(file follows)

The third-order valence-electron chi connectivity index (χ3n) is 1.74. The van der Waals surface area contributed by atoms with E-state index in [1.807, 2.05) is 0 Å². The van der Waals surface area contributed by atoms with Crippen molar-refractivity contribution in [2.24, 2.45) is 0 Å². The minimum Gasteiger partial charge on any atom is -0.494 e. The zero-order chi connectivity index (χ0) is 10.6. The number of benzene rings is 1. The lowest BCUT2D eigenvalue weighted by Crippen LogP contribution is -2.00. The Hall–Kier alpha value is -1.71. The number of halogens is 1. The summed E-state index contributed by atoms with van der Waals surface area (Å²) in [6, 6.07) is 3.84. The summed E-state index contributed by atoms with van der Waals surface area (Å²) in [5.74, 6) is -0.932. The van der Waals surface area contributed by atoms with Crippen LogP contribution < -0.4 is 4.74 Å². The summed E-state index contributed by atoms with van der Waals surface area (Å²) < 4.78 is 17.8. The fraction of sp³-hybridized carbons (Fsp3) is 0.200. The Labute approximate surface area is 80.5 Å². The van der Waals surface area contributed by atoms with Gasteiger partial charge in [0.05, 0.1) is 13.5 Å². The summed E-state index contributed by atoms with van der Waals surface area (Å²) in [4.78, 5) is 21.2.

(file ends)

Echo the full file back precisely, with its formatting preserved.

The third-order valence-electron chi connectivity index (χ3n) is 1.74. The van der Waals surface area contributed by atoms with E-state index in [1.807, 2.05) is 0 Å². The van der Waals surface area contributed by atoms with Crippen molar-refractivity contribution in [2.24, 2.45) is 0 Å². The minimum Gasteiger partial charge on any atom is -0.494 e. The zero-order chi connectivity index (χ0) is 10.6. The number of benzene rings is 1. The lowest BCUT2D eigenvalue weighted by Crippen LogP contribution is -2.00. The Hall–Kier alpha value is -1.71. The number of halogens is 1. The summed E-state index contributed by atoms with van der Waals surface area (Å²) in [6, 6.07) is 3.84. The summed E-state index contributed by atoms with van der Waals surface area (Å²) in [5.74, 6) is -0.932. The van der Waals surface area contributed by atoms with Crippen LogP contribution < -0.4 is 4.74 Å². The summed E-state index contributed by atoms with van der Waals surface area (Å²) < 4.78 is 17.8. The fraction of sp³-hybridized carbons (Fsp3) is 0.200. The Labute approximate surface area is 80.5 Å². The van der Waals surface area contributed by atoms with Gasteiger partial charge in [0.05, 0.1) is 13.5 Å². The summed E-state index contributed by atoms with van der Waals surface area (Å²) in [4.78, 5) is 21.2.